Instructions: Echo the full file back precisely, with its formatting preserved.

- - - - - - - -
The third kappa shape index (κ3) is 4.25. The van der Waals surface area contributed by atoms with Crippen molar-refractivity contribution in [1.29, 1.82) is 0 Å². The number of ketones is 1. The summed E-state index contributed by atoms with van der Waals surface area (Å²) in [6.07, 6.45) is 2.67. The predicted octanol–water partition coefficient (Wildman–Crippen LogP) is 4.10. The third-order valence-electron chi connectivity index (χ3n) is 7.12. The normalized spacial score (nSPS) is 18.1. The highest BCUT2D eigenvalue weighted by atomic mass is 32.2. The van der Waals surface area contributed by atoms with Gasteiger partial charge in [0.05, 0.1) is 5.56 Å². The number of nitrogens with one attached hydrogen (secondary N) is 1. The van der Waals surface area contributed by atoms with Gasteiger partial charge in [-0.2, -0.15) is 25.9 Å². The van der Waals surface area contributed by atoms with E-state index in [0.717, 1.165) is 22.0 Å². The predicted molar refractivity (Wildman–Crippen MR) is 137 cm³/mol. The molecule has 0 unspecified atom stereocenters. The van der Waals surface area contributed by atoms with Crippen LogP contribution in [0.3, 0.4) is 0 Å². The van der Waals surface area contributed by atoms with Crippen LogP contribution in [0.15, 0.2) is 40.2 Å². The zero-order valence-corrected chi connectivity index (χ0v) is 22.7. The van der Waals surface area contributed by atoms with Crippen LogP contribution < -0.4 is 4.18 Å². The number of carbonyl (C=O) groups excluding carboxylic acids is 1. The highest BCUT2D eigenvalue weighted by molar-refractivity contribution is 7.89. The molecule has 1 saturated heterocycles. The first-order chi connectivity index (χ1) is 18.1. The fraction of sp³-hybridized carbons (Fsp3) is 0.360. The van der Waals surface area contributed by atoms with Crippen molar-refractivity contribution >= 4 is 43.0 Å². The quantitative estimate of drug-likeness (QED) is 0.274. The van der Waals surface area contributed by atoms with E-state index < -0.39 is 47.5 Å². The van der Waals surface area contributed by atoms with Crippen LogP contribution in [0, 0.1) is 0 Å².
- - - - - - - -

The third kappa shape index (κ3) is 4.25. The van der Waals surface area contributed by atoms with Crippen molar-refractivity contribution in [1.29, 1.82) is 0 Å². The number of ketones is 1. The summed E-state index contributed by atoms with van der Waals surface area (Å²) in [6.07, 6.45) is 2.67. The predicted octanol–water partition coefficient (Wildman–Crippen LogP) is 4.10. The third-order valence-electron chi connectivity index (χ3n) is 7.12. The normalized spacial score (nSPS) is 18.1. The highest BCUT2D eigenvalue weighted by atomic mass is 32.2. The van der Waals surface area contributed by atoms with Gasteiger partial charge in [0.05, 0.1) is 5.56 Å². The number of nitrogens with one attached hydrogen (secondary N) is 1. The van der Waals surface area contributed by atoms with Gasteiger partial charge in [-0.2, -0.15) is 25.9 Å². The van der Waals surface area contributed by atoms with E-state index in [0.717, 1.165) is 22.0 Å². The predicted molar refractivity (Wildman–Crippen MR) is 137 cm³/mol. The molecule has 0 unspecified atom stereocenters. The van der Waals surface area contributed by atoms with Crippen LogP contribution in [0.3, 0.4) is 0 Å². The van der Waals surface area contributed by atoms with Crippen LogP contribution in [0.15, 0.2) is 40.2 Å². The zero-order valence-corrected chi connectivity index (χ0v) is 22.7. The van der Waals surface area contributed by atoms with Crippen LogP contribution < -0.4 is 4.18 Å². The number of carbonyl (C=O) groups excluding carboxylic acids is 1. The highest BCUT2D eigenvalue weighted by molar-refractivity contribution is 7.89. The molecule has 1 saturated heterocycles. The first-order chi connectivity index (χ1) is 18.1. The fraction of sp³-hybridized carbons (Fsp3) is 0.360. The van der Waals surface area contributed by atoms with Crippen molar-refractivity contribution >= 4 is 43.0 Å². The quantitative estimate of drug-likeness (QED) is 0.274. The van der Waals surface area contributed by atoms with E-state index < -0.39 is 47.5 Å². The van der Waals surface area contributed by atoms with Crippen LogP contribution in [0, 0.1) is 0 Å².